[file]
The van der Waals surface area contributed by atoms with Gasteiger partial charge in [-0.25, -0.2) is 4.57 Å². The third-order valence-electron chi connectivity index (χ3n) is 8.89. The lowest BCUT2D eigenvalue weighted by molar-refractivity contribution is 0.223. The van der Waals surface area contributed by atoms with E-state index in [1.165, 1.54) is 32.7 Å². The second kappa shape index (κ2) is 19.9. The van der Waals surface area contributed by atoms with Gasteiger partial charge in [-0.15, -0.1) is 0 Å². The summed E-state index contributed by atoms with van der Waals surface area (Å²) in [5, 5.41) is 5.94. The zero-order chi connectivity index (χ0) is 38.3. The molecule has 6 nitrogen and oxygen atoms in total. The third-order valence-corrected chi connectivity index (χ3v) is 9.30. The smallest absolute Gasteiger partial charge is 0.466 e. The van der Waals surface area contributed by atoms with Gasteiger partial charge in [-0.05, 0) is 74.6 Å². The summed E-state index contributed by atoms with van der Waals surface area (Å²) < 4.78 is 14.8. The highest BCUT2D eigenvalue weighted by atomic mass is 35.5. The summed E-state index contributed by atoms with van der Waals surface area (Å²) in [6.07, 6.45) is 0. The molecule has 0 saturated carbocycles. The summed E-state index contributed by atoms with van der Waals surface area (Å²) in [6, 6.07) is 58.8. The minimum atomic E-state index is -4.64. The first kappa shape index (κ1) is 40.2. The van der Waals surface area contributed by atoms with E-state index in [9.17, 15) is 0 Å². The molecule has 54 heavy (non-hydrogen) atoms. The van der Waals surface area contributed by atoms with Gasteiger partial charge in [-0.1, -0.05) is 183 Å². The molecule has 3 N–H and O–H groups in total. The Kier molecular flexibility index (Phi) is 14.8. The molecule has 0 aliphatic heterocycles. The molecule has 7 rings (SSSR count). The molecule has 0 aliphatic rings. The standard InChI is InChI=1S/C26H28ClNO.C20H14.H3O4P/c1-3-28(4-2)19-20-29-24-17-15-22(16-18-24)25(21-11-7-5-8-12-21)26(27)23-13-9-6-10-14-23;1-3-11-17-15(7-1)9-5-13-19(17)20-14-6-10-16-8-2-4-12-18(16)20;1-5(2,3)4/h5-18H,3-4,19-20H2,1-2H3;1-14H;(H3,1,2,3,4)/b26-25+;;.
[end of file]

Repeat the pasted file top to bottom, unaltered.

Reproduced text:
The van der Waals surface area contributed by atoms with Gasteiger partial charge in [-0.25, -0.2) is 4.57 Å². The third-order valence-electron chi connectivity index (χ3n) is 8.89. The lowest BCUT2D eigenvalue weighted by molar-refractivity contribution is 0.223. The van der Waals surface area contributed by atoms with E-state index in [1.165, 1.54) is 32.7 Å². The second kappa shape index (κ2) is 19.9. The van der Waals surface area contributed by atoms with Gasteiger partial charge in [-0.15, -0.1) is 0 Å². The summed E-state index contributed by atoms with van der Waals surface area (Å²) in [5, 5.41) is 5.94. The zero-order chi connectivity index (χ0) is 38.3. The molecule has 6 nitrogen and oxygen atoms in total. The third-order valence-corrected chi connectivity index (χ3v) is 9.30. The smallest absolute Gasteiger partial charge is 0.466 e. The van der Waals surface area contributed by atoms with Gasteiger partial charge in [-0.05, 0) is 74.6 Å². The summed E-state index contributed by atoms with van der Waals surface area (Å²) < 4.78 is 14.8. The highest BCUT2D eigenvalue weighted by atomic mass is 35.5. The summed E-state index contributed by atoms with van der Waals surface area (Å²) in [6.07, 6.45) is 0. The molecule has 0 saturated carbocycles. The summed E-state index contributed by atoms with van der Waals surface area (Å²) in [6, 6.07) is 58.8. The minimum atomic E-state index is -4.64. The first kappa shape index (κ1) is 40.2. The van der Waals surface area contributed by atoms with E-state index in [9.17, 15) is 0 Å². The molecule has 54 heavy (non-hydrogen) atoms. The van der Waals surface area contributed by atoms with Gasteiger partial charge in [-0.1, -0.05) is 183 Å². The molecule has 3 N–H and O–H groups in total. The Kier molecular flexibility index (Phi) is 14.8. The molecule has 0 aliphatic heterocycles. The molecule has 7 rings (SSSR count). The molecule has 0 aliphatic rings. The standard InChI is InChI=1S/C26H28ClNO.C20H14.H3O4P/c1-3-28(4-2)19-20-29-24-17-15-22(16-18-24)25(21-11-7-5-8-12-21)26(27)23-13-9-6-10-14-23;1-3-11-17-15(7-1)9-5-13-19(17)20-14-6-10-16-8-2-4-12-18(16)20;1-5(2,3)4/h5-18H,3-4,19-20H2,1-2H3;1-14H;(H3,1,2,3,4)/b26-25+;;.